Immutable Infrastructure refers to computer infrastructure (virtual machines, containers, network appliances) that cannot be changed once deployed. This can be enforced by an automated process that overwrites unauthorized changes or through a system that won’t allow changes in the first place. Containers are a good example of immutable infrastructure because persistent changes to containers can only be made by creating a new version of the container or recreating the existing container from its image.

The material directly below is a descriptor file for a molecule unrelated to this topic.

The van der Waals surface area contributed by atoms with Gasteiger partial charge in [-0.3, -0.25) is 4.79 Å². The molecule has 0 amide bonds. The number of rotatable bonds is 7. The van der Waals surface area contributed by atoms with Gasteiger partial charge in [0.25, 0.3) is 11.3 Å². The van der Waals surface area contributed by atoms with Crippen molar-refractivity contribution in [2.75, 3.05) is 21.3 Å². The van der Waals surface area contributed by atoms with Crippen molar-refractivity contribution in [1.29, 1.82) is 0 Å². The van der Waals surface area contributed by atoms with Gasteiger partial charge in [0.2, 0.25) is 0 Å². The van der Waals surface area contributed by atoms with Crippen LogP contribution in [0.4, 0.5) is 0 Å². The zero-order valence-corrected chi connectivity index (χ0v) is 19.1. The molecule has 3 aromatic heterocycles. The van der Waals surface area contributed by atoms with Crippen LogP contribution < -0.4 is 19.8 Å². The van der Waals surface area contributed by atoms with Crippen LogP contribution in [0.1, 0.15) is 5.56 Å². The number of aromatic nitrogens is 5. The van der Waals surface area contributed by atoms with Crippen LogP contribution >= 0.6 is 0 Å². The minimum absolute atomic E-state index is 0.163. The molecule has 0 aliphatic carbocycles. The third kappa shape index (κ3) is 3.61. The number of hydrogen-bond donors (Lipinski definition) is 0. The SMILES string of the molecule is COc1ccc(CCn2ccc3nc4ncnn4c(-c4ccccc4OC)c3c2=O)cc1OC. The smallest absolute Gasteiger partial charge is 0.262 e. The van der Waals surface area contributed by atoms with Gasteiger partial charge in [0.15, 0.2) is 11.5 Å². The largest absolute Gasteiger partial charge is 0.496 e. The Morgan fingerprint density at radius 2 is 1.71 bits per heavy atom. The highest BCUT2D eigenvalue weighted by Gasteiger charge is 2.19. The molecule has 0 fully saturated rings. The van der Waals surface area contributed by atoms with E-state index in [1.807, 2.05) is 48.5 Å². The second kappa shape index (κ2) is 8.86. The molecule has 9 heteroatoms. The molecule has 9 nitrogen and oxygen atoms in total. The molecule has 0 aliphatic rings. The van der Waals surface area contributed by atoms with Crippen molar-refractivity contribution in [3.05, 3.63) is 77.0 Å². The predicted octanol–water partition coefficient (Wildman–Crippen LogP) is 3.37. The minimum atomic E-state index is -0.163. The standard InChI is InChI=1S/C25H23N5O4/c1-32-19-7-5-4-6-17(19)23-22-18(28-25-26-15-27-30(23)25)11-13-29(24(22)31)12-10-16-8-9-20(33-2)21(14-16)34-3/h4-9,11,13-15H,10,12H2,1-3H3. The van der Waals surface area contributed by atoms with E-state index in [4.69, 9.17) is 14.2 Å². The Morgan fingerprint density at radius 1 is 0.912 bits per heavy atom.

By preventing or identifying unauthorized changes, immutable infrastructures make it easier to identify and mitigate security risks. Operating such a system becomes a lot more straightforward because administrators can make assumptions about it. After all, they know no one made mistakes or changes they forgot to communicate. Immutable infrastructure goes hand-in-hand with infrastructure as code where all automation needed to create infrastructure is stored in version control (e.g. Git). This combination of immutability and version control means that there is a durable audit log of every authorized change to a system.
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